Perusing the traits that Porsche and Ferrari share, including ultra-fast sports cars and matchless racing provenance, you eventually come to “stepchildren.” For Ferrari, it was the 1967–74 Dino, a mid-engine model powered by a V-6 engine designed by Ferrari but built by Fiat (and also used in the Fiat Dino Coupe and Spider). Porsche’s was the 1969–76 914, a mid-engine targa-top roadster born from collaboration with Volkswagen and using an air-cooled VW engine.
In both cases, full acceptance by marque purists came years after production ended. It probably didn’t shock too many collectors to see Dino values soar past $400,000 as Ferrari fever spread in recent years. But when a couple of four-cylinder Porsche 914s eclipsed $90,000 this past year, eyebrows raised.
At Gooding & Company’s 2018 Amelia Island sale, a green 1974 914 2.0-liter with just 4934 miles sold for $93,500. The previous August, RM Sotheby’s sold a yellow 1975 914 1.8-liter at Monterey for $93,000. For both, the prime driver for extraordinary prices was like-new preserved condition and super-low original miles—4934 for the Gooding car and 3200 for RM’s 914.
Four-cylinder models accounted for nearly 116,000 of the 119,000 914s built by Karmann, and the vast majority of 914s were sold in the U.S., where it was Porsche’s best seller. The six-cylinder 914-6 version accounted for 3300 cars, and the best today routinely cross the $100k threshold.
Values rising again
Until those $93k sales occurred, a $50,000 four-cylinder 914 might have been considered remarkable. According to Hagerty auction editor Andrew Newton,, average 914 values rose by 40 percent from 2007–10 and then declined 20 percent to $11.5K. More recently, values have again moved upward.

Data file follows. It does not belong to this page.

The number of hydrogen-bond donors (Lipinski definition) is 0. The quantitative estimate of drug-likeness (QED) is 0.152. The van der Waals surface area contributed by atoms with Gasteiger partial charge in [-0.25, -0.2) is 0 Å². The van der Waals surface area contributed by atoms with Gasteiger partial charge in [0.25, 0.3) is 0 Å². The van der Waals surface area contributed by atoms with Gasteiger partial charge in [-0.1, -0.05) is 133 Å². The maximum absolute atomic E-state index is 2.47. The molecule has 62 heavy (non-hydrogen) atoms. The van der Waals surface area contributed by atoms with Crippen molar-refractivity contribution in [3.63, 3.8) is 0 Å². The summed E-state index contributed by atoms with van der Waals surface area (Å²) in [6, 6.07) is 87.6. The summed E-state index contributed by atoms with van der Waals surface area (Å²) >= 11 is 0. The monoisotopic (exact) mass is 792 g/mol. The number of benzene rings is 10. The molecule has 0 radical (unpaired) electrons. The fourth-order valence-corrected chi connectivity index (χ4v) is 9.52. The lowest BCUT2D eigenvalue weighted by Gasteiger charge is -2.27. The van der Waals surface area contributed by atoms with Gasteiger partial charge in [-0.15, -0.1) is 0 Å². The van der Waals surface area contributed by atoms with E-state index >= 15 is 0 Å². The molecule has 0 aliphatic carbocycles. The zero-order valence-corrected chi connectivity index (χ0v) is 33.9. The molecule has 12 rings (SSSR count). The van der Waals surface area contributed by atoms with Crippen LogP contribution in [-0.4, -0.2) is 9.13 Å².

“Now that 911 values have flattened, buyers have started to look elsewhere, and it looks like some have set their sights on 914s,” Newton says. “Since September last year, #3 values have increased by more than 14 percent.”
Meanwhile, online insurance quotes, a measure Hagerty uses to gauge buyer interest, peaked in late 2015 for the 914.
“That coincides with the recent spike in interest for air-cooled 911s,” Newton says. “Since then, quotes have been falling about 10 percent annually. If quotes and values are moving in different directions, mass-market demand probably isn’t the reason values are up.”
Newton says the Amelia sale “really cemented the fact that the best original examples in the world are nearing six figures.”
He told you so
George Hussey, who founded his Porsche parts and restoration shop, Auto Atlanta, in Marietta, Georgia, in the late 1970s, says he was not surprised by those auction sales.
“I used to be the guy who thought 914s were worth much more, and everybody would say I was crazy,” Hussey says.
As with many collector cars, ultra-low-mile originals can draw ultra-high prices. In the 914’s case, however, these are likely very few. Many 914s have disappeared.
“The 914 sold to buyers who largely didn’t know about Porsche maintenance and upkeep,” Hussey says. “Cars were abused and quickly fell into disrepair. Rust was a problem, too.”
Today, the 914 is attracting buyers who remember these cars as the Porsches of their youth, Hussey explains. He also maintains that the 914’s status as the only regular-production mid-engine air-cooled Porsche attracts collector interest.
The price of perfection
While you can find a very good 914 driver for less than $30,000, Hussey says he sees unrealistic asking prices for cars he describes as “a mess.” Also, perfection is expensive.
“Restoring a 914 can cost every bit as much as restoring a 911,” he says. “The VW engine aside, the 914 uses a lot of 911 parts.”
Porsche, however, phased out its 914 parts stocks by the early 1990s. “Back then, I took a decent 914 and ordered $25k in new parts for it. The car was spectacular. But you can't do that today.”
Hussey looks beyond rising values to tout the 914. “It’s so easy to drive. The steering, brakes, and shifter are light, and with great visibility, you feel so close to the road,” says Hussey.
Critically, where the 911’s propensity for oversteer could land drivers in trouble, the understeering 914 was far more forgiving. For 1973, Porsche even added a rear anti-sway bar and a thicker front anti-sway bar to reduce understeer.
If there are more low-mile, well-preserved 914s are slumbering in garages, we hope to see them emerge.